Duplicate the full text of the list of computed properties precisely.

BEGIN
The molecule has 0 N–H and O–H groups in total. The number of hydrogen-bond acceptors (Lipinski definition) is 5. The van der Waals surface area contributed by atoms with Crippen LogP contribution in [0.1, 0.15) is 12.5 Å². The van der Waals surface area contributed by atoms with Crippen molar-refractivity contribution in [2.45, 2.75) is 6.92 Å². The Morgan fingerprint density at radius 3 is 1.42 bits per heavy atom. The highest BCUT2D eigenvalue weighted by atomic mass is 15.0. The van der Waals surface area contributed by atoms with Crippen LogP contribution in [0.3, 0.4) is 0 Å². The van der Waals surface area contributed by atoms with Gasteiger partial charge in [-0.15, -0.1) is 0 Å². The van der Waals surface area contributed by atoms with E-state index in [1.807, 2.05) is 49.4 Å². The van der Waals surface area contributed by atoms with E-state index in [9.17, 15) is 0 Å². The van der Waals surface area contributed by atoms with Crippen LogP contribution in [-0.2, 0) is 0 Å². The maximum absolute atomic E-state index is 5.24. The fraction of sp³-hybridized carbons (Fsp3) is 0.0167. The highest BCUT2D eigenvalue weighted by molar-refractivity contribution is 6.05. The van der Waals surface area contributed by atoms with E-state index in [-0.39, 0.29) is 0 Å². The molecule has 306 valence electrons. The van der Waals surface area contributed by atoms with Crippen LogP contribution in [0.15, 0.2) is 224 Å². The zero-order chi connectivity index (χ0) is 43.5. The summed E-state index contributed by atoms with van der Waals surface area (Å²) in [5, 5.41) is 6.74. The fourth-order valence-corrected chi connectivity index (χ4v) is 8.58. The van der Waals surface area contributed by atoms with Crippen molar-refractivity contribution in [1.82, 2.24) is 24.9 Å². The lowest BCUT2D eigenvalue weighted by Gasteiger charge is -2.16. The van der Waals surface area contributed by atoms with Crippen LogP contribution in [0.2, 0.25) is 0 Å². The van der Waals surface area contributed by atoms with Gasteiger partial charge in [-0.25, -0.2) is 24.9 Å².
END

The molecule has 0 N–H and O–H groups in total. The number of hydrogen-bond acceptors (Lipinski definition) is 5. The van der Waals surface area contributed by atoms with Crippen LogP contribution in [0.1, 0.15) is 12.5 Å². The van der Waals surface area contributed by atoms with Crippen molar-refractivity contribution in [2.45, 2.75) is 6.92 Å². The Morgan fingerprint density at radius 3 is 1.42 bits per heavy atom. The highest BCUT2D eigenvalue weighted by atomic mass is 15.0. The van der Waals surface area contributed by atoms with Crippen LogP contribution in [0.3, 0.4) is 0 Å². The van der Waals surface area contributed by atoms with Gasteiger partial charge in [-0.15, -0.1) is 0 Å². The van der Waals surface area contributed by atoms with E-state index in [1.807, 2.05) is 49.4 Å². The van der Waals surface area contributed by atoms with E-state index in [9.17, 15) is 0 Å². The van der Waals surface area contributed by atoms with Crippen LogP contribution in [-0.2, 0) is 0 Å². The maximum absolute atomic E-state index is 5.24. The fraction of sp³-hybridized carbons (Fsp3) is 0.0167. The highest BCUT2D eigenvalue weighted by molar-refractivity contribution is 6.05. The van der Waals surface area contributed by atoms with E-state index in [-0.39, 0.29) is 0 Å². The molecule has 306 valence electrons. The van der Waals surface area contributed by atoms with Crippen LogP contribution in [0.15, 0.2) is 224 Å². The zero-order chi connectivity index (χ0) is 43.5. The summed E-state index contributed by atoms with van der Waals surface area (Å²) in [5, 5.41) is 6.74. The fourth-order valence-corrected chi connectivity index (χ4v) is 8.58. The van der Waals surface area contributed by atoms with Crippen molar-refractivity contribution in [1.82, 2.24) is 24.9 Å². The lowest BCUT2D eigenvalue weighted by Gasteiger charge is -2.16. The van der Waals surface area contributed by atoms with Crippen LogP contribution in [0.2, 0.25) is 0 Å². The van der Waals surface area contributed by atoms with Gasteiger partial charge in [-0.25, -0.2) is 24.9 Å².